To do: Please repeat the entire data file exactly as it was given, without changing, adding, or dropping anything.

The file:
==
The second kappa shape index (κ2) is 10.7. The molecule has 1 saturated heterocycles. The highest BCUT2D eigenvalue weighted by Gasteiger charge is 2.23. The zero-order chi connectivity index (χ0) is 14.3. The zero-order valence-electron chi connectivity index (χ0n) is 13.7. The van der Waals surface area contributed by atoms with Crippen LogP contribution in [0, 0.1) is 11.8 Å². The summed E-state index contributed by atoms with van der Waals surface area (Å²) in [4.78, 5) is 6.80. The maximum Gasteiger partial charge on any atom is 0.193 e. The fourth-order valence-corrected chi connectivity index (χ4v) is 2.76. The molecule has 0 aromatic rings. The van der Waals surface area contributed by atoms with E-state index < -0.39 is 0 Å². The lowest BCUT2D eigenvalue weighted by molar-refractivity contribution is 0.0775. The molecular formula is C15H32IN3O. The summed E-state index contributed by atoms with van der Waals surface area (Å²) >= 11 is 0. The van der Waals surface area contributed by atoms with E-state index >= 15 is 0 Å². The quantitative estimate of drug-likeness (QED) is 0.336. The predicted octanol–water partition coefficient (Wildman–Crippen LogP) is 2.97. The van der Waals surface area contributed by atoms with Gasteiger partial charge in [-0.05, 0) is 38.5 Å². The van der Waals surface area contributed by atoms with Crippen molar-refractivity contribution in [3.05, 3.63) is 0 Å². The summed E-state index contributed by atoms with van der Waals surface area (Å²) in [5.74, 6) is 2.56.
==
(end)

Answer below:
The second kappa shape index (κ2) is 10.7. The molecule has 1 saturated heterocycles. The highest BCUT2D eigenvalue weighted by Gasteiger charge is 2.23. The zero-order chi connectivity index (χ0) is 14.3. The zero-order valence-electron chi connectivity index (χ0n) is 13.7. The van der Waals surface area contributed by atoms with Crippen LogP contribution in [0, 0.1) is 11.8 Å². The summed E-state index contributed by atoms with van der Waals surface area (Å²) in [4.78, 5) is 6.80. The maximum Gasteiger partial charge on any atom is 0.193 e. The fourth-order valence-corrected chi connectivity index (χ4v) is 2.76. The molecule has 0 aromatic rings. The van der Waals surface area contributed by atoms with E-state index < -0.39 is 0 Å². The lowest BCUT2D eigenvalue weighted by molar-refractivity contribution is 0.0775. The molecular formula is C15H32IN3O. The summed E-state index contributed by atoms with van der Waals surface area (Å²) >= 11 is 0. The van der Waals surface area contributed by atoms with E-state index >= 15 is 0 Å². The quantitative estimate of drug-likeness (QED) is 0.336. The predicted octanol–water partition coefficient (Wildman–Crippen LogP) is 2.97. The van der Waals surface area contributed by atoms with Gasteiger partial charge in [-0.05, 0) is 38.5 Å². The van der Waals surface area contributed by atoms with Crippen molar-refractivity contribution in [3.05, 3.63) is 0 Å². The summed E-state index contributed by atoms with van der Waals surface area (Å²) in [5.74, 6) is 2.56.